Butkus shredded the offensive line, cornerbacks and coach Matt Nagy.
One of the Bears’ all-time greats is exasperated with the state of the team as it sits 3-6 on the bye week. Hall of Fame linebacker Dick Butkus called for “drastic” changes and is worried that the organization is going to ruin rookie quarterback Justin Fields.
Butkus, appearing on the Stacking the Box podcast this week, specifically went after coach Matt Nagy’s lack of creativity, the offensive line’s failures to protect Fields and the Bears’ woeful shortage of quality cornerbacks.
Butkus took it too far on the offensive line, which has actually played better lately, and made a ridiculous, tasteless comment that the entire unit “ought to be arrested for attempted murder” because it is allowing Fields to get hit so often.
“And a couple other people should be arrested for imitating cornerbacks,” he said. “But anyway, yeah, I’m frustrated. I think George McCaskey and the Bears’ head office should be doing some drastic things.”
While he didn’t say it directly, it appeared Butkus believes one of those moves should be firing Nagy. He said he had no comment on Nagy or general manager Ryan Pace, but went on to say he can easily predict what play the offense will run.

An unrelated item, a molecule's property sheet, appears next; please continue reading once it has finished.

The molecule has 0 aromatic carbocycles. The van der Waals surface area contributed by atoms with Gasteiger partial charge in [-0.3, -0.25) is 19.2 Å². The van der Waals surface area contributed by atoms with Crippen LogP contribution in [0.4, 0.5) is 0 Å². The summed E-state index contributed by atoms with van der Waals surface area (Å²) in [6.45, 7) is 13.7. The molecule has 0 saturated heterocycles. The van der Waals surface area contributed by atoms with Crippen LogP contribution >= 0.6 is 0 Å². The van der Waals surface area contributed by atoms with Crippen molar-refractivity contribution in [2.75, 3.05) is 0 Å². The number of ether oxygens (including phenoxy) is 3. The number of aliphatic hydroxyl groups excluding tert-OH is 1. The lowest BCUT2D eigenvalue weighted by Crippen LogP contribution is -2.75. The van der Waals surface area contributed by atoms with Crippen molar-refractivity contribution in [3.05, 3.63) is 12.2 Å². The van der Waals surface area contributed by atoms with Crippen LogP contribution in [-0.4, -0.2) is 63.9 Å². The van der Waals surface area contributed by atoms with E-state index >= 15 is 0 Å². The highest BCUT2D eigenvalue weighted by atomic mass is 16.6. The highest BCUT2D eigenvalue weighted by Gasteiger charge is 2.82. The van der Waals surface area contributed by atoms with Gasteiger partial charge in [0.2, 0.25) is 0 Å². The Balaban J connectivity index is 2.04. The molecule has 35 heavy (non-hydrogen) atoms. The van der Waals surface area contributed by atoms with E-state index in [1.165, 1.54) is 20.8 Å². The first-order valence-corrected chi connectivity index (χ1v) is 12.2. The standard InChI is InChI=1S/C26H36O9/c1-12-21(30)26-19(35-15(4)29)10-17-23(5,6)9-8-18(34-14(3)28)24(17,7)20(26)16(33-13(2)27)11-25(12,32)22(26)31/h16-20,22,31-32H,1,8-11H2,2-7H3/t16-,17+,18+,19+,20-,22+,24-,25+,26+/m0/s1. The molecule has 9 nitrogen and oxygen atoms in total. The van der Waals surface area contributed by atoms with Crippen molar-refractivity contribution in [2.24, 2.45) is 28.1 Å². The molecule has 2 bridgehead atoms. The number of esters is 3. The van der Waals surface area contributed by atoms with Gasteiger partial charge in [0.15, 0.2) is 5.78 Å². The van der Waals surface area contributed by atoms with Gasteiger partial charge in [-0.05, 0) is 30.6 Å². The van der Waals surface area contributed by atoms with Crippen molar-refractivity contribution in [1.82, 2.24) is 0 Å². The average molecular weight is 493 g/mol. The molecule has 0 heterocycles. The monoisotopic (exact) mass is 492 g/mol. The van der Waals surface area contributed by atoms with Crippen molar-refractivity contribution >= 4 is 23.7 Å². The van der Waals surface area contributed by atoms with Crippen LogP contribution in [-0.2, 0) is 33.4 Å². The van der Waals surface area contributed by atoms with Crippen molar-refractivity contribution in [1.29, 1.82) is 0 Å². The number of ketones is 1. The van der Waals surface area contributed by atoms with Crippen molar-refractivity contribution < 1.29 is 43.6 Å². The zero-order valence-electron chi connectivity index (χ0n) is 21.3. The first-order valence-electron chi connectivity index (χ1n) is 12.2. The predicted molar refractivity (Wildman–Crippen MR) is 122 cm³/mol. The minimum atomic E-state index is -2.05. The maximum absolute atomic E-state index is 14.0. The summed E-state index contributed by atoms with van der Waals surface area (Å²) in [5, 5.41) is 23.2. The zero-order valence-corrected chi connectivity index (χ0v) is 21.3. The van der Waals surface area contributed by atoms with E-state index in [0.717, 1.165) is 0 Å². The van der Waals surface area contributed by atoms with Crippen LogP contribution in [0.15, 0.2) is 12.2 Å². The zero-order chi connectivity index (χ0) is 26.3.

“They got the guy; they got the quarterback,” he said of Fields. “They’ve just gotta get someone up front. They ought to be more creative in their plays. When you can sit home and… They’re always in a third-and-seven situation where everybody knows they’ve gotta throw and that poor kid is running for his life.
“If this is the [quarterback], and I’m sure it is, you’ve gotta start doing some things to try to improve the offensive line. I mean, nothing against them, but they’re not doing the job.”
Fields has been sacked a league-high 29 times, but nine of those were in one game against the Browns and a portion of that total is due to his style of play as a mobile quarterback.
Butkus, 78, also weighed in on the Bears’ potential move to Arlington Heights saying, “They should stay downtown,” but acknowledged the massive financial windfall that would come with building their own stadium.